On Sunday, April 23, the Agricultural Policy Research Center (APRC) of the ISET Policy Institute was invited to participate in an information fair, the “US-Georgia Friendship Fair”, dedicated to the celebration of the 25th anniversary of U.S. – Georgian diplomatic relations, organized by the Embassy of the United States to Georgia. ISET's representatives showcased the successful cooperation between the ISET Policy Institute and USAID.

Grant programs, educational opportunities, visitor exchanges and partner organizations were all featured at the Friendship Fair. Georgian citizens interested in educational opportunities, visitor exchanges, grants programs, or in applying for visas had the chance to talk to the relevant offices or organizations represented at the fair.

Representatives of ISET and the ISET Policy Institute visited JSC Georgian Greenhouse Corporation (hereinafter, Planta), the largest greenhouse in Georgia, within their remit to introduce second-year MA students to the practical side of their agriculture-related studies at ISET. Planta is one of the Georgian Co-Investment Fund’s projects located in the Gardabani municipality of the Kvemo Kartli region. Work began on Planta in 2014, with the Richel Group – a leading French greenhouse company – selecting Gardabani especially, as it has one of the highest amount of sun isolation in Georgia and also for its near location with Tbilisi.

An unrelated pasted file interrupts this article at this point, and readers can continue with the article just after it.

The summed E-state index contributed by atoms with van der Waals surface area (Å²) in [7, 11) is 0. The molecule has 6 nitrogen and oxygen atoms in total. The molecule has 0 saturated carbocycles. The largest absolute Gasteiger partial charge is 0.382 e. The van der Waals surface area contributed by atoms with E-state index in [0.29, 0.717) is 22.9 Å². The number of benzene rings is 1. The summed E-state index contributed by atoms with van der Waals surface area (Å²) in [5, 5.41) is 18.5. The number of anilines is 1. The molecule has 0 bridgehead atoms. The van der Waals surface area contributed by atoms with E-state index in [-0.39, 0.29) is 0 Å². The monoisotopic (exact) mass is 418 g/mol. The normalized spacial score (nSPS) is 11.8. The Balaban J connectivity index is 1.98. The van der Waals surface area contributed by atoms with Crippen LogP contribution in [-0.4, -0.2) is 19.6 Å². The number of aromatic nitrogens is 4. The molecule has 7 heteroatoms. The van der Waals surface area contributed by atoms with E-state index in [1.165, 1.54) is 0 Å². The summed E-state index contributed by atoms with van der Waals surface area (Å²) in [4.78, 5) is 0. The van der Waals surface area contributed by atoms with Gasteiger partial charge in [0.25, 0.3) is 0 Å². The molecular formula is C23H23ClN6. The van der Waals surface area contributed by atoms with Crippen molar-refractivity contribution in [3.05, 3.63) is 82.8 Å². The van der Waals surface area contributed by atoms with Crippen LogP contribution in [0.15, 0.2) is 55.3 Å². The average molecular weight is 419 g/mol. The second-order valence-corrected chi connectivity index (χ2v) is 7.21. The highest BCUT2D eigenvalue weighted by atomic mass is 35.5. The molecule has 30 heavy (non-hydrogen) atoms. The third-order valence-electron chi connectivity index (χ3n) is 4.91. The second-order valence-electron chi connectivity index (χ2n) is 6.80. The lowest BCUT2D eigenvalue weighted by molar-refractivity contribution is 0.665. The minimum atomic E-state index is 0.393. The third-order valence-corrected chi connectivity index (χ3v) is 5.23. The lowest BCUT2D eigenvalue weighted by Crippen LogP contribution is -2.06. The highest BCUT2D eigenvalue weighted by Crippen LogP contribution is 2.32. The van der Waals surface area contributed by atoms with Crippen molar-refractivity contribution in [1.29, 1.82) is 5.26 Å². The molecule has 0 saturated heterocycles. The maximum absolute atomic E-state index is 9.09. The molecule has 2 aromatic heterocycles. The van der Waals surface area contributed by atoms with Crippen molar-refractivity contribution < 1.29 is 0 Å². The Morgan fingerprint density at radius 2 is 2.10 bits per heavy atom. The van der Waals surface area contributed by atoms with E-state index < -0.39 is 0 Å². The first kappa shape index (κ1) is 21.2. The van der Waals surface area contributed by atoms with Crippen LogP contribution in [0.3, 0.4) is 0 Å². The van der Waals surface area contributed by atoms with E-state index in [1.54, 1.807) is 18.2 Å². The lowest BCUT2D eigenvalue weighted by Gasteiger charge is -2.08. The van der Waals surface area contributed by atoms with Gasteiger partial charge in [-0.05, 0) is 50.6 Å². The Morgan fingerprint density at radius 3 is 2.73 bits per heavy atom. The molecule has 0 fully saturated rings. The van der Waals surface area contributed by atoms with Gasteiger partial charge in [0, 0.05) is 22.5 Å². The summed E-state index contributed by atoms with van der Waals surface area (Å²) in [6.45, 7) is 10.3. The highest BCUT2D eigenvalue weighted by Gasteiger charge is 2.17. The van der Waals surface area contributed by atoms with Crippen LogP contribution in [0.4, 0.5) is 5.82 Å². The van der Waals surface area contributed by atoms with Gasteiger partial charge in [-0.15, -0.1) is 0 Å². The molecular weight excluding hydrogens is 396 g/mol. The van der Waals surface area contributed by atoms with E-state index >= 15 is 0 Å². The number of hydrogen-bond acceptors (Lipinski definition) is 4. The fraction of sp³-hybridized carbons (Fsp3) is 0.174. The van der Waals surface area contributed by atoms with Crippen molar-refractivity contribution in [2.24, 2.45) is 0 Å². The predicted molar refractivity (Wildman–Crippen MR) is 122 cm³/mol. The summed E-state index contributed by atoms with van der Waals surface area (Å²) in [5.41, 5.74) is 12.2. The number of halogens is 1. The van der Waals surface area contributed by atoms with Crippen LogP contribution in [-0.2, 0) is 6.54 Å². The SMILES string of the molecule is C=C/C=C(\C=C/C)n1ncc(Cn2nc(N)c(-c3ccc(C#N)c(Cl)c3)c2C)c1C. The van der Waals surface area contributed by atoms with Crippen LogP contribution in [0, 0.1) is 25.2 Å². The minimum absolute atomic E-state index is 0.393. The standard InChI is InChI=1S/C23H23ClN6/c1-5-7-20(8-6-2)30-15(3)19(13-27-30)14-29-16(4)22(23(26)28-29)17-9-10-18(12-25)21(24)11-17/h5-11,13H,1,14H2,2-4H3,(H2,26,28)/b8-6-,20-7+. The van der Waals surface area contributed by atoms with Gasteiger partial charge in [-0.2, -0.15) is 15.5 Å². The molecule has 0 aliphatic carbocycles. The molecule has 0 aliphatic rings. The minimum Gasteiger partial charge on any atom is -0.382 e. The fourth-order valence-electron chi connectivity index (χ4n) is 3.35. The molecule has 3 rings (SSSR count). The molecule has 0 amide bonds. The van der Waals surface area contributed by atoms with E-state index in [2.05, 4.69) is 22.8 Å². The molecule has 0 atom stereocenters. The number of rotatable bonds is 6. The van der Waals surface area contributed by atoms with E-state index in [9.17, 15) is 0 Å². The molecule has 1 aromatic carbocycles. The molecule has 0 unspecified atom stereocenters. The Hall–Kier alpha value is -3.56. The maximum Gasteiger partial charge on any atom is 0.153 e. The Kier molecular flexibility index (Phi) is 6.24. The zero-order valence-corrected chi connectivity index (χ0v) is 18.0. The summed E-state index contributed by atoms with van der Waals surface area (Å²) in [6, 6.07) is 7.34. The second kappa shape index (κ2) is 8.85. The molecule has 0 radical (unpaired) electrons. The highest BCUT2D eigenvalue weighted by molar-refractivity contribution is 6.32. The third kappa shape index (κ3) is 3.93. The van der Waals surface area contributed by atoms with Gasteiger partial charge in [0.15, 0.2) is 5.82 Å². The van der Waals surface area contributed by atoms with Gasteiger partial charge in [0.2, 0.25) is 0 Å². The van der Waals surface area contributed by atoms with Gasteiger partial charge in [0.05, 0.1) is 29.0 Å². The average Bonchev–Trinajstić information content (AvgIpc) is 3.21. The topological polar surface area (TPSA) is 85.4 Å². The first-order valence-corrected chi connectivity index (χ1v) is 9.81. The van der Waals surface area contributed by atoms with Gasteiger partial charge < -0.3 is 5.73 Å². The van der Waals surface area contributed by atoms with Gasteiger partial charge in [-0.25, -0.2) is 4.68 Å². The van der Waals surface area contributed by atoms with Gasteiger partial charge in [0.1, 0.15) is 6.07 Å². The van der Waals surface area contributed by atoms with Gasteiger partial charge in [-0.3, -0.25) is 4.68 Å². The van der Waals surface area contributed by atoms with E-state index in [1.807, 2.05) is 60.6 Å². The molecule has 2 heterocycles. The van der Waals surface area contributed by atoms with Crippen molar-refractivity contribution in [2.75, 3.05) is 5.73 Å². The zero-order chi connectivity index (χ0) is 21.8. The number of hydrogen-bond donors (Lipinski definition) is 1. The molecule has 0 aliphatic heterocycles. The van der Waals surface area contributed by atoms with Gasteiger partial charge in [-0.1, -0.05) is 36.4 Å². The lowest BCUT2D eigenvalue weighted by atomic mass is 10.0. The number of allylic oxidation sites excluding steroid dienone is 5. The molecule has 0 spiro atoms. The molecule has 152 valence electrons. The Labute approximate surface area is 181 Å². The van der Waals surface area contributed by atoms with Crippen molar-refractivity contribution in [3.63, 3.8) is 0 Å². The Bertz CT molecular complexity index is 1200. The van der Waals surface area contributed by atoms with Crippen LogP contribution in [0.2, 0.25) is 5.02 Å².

Currently, the greenhouse covers 12 hectares of land to produce cucumbers and tomatoes. Vegetables from the greenhouse are sold at local markets and it are also exported. The greenhouse is equipped with modern technology, and the total amount invested in the project stands at 25 million USD. They employ around 180 workers, mostly locals.

On Tuesday April 11, ISET hosted Warwick University Professor Omer Moav. Professor Moav delivered a profoundly interesting lecture to the ISET Community about the work that he and his colleagues have worked on together, specifically a revolutionary hypothesis about the emergence of social and political hierarchies in early agrarian societies. Contrary to some of the established theories (e.g. by Karl Marx and Jared Diamond), Moav and his colleagues argue that hierarchies (and state structures) emerged not as a result of increased productivity per se (the traditional Marxian thesis is that the ruling classes emerged whenever and wherever agriculture became sufficiently productive in order generate surpluses). Instead, they argue that social and political hierarchies are causally linked to the cultivation of cereals (e.g. wheat, rice, and maize). Furthermore, storage itself is correlated with hierarchy, and cereals are a good storable staple.

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